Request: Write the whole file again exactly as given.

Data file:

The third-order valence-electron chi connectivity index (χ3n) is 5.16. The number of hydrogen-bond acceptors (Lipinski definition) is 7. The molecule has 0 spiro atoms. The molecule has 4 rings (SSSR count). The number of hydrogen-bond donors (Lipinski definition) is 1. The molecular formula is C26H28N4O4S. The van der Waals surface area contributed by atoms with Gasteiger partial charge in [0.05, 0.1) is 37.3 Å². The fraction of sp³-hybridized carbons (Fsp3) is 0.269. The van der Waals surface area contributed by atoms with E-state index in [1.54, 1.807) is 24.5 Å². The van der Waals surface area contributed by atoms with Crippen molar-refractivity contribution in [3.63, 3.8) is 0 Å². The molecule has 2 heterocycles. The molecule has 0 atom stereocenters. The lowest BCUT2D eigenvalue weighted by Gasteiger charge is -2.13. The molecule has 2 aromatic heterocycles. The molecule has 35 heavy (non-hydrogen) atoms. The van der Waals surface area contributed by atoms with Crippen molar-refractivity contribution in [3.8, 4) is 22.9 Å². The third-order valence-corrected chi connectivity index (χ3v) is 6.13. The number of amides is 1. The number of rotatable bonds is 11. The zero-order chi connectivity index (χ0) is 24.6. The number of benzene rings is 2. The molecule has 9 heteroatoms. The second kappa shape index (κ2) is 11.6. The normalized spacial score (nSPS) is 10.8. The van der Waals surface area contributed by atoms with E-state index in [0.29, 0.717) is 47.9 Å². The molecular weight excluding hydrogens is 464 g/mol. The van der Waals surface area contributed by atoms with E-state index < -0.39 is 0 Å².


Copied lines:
The third-order valence-electron chi connectivity index (χ3n) is 5.16. The number of hydrogen-bond acceptors (Lipinski definition) is 7. The molecule has 0 spiro atoms. The molecule has 4 rings (SSSR count). The number of hydrogen-bond donors (Lipinski definition) is 1. The molecular formula is C26H28N4O4S. The van der Waals surface area contributed by atoms with Gasteiger partial charge in [0.05, 0.1) is 37.3 Å². The fraction of sp³-hybridized carbons (Fsp3) is 0.269. The van der Waals surface area contributed by atoms with E-state index in [1.54, 1.807) is 24.5 Å². The van der Waals surface area contributed by atoms with Crippen molar-refractivity contribution in [3.63, 3.8) is 0 Å². The molecule has 2 heterocycles. The molecule has 0 atom stereocenters. The lowest BCUT2D eigenvalue weighted by Gasteiger charge is -2.13. The molecule has 2 aromatic heterocycles. The molecule has 35 heavy (non-hydrogen) atoms. The van der Waals surface area contributed by atoms with Crippen molar-refractivity contribution in [3.8, 4) is 22.9 Å². The third-order valence-corrected chi connectivity index (χ3v) is 6.13. The number of amides is 1. The number of rotatable bonds is 11. The zero-order chi connectivity index (χ0) is 24.6. The number of benzene rings is 2. The molecule has 9 heteroatoms. The second kappa shape index (κ2) is 11.6. The normalized spacial score (nSPS) is 10.8. The van der Waals surface area contributed by atoms with E-state index in [0.29, 0.717) is 47.9 Å². The molecular weight excluding hydrogens is 464 g/mol. The van der Waals surface area contributed by atoms with E-state index < -0.39 is 0 Å².